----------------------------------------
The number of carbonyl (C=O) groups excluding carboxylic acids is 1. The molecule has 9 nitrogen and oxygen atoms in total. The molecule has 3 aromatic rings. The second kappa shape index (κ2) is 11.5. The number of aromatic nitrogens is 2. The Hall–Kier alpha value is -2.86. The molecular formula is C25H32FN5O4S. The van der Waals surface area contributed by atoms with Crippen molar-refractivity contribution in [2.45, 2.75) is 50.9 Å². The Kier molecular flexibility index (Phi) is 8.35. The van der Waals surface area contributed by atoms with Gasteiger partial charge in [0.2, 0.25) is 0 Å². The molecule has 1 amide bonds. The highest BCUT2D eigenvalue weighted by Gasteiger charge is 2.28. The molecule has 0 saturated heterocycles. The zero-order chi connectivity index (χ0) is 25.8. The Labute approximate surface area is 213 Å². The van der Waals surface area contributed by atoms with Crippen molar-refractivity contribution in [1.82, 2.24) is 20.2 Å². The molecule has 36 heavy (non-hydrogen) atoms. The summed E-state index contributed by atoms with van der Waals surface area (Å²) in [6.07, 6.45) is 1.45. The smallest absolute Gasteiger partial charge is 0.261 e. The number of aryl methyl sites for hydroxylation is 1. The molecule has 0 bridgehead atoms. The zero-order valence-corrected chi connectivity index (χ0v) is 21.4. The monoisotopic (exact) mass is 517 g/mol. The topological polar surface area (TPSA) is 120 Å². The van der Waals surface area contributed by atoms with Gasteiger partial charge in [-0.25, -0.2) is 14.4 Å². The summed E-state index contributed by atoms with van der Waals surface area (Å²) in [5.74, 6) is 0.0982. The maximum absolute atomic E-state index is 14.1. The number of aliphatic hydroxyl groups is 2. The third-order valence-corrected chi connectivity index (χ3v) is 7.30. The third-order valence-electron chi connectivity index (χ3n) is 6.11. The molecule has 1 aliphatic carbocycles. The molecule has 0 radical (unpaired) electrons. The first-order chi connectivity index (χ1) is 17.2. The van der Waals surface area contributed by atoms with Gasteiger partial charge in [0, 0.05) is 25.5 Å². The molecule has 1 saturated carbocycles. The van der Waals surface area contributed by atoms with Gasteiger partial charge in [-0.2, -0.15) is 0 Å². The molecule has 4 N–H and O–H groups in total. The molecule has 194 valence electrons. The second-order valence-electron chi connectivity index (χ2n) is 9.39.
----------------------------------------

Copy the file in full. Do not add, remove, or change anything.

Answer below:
The number of carbonyl (C=O) groups excluding carboxylic acids is 1. The molecule has 9 nitrogen and oxygen atoms in total. The molecule has 3 aromatic rings. The second kappa shape index (κ2) is 11.5. The number of aromatic nitrogens is 2. The Hall–Kier alpha value is -2.86. The molecular formula is C25H32FN5O4S. The van der Waals surface area contributed by atoms with Crippen molar-refractivity contribution in [2.45, 2.75) is 50.9 Å². The Kier molecular flexibility index (Phi) is 8.35. The van der Waals surface area contributed by atoms with Gasteiger partial charge in [0.2, 0.25) is 0 Å². The molecule has 1 amide bonds. The highest BCUT2D eigenvalue weighted by Gasteiger charge is 2.28. The molecule has 0 saturated heterocycles. The zero-order chi connectivity index (χ0) is 25.8. The Labute approximate surface area is 213 Å². The van der Waals surface area contributed by atoms with Crippen molar-refractivity contribution in [1.82, 2.24) is 20.2 Å². The molecule has 36 heavy (non-hydrogen) atoms. The summed E-state index contributed by atoms with van der Waals surface area (Å²) in [6.07, 6.45) is 1.45. The smallest absolute Gasteiger partial charge is 0.261 e. The number of aryl methyl sites for hydroxylation is 1. The molecule has 0 bridgehead atoms. The zero-order valence-corrected chi connectivity index (χ0v) is 21.4. The monoisotopic (exact) mass is 517 g/mol. The topological polar surface area (TPSA) is 120 Å². The van der Waals surface area contributed by atoms with Gasteiger partial charge in [-0.25, -0.2) is 14.4 Å². The summed E-state index contributed by atoms with van der Waals surface area (Å²) in [5.74, 6) is 0.0982. The maximum absolute atomic E-state index is 14.1. The number of aliphatic hydroxyl groups is 2. The third-order valence-corrected chi connectivity index (χ3v) is 7.30. The third-order valence-electron chi connectivity index (χ3n) is 6.11. The molecule has 1 aliphatic carbocycles. The molecule has 0 radical (unpaired) electrons. The first-order chi connectivity index (χ1) is 17.2. The van der Waals surface area contributed by atoms with Gasteiger partial charge in [0, 0.05) is 25.5 Å². The molecule has 1 saturated carbocycles. The van der Waals surface area contributed by atoms with Gasteiger partial charge in [-0.2, -0.15) is 0 Å². The molecule has 4 N–H and O–H groups in total. The molecule has 194 valence electrons. The second-order valence-electron chi connectivity index (χ2n) is 9.39.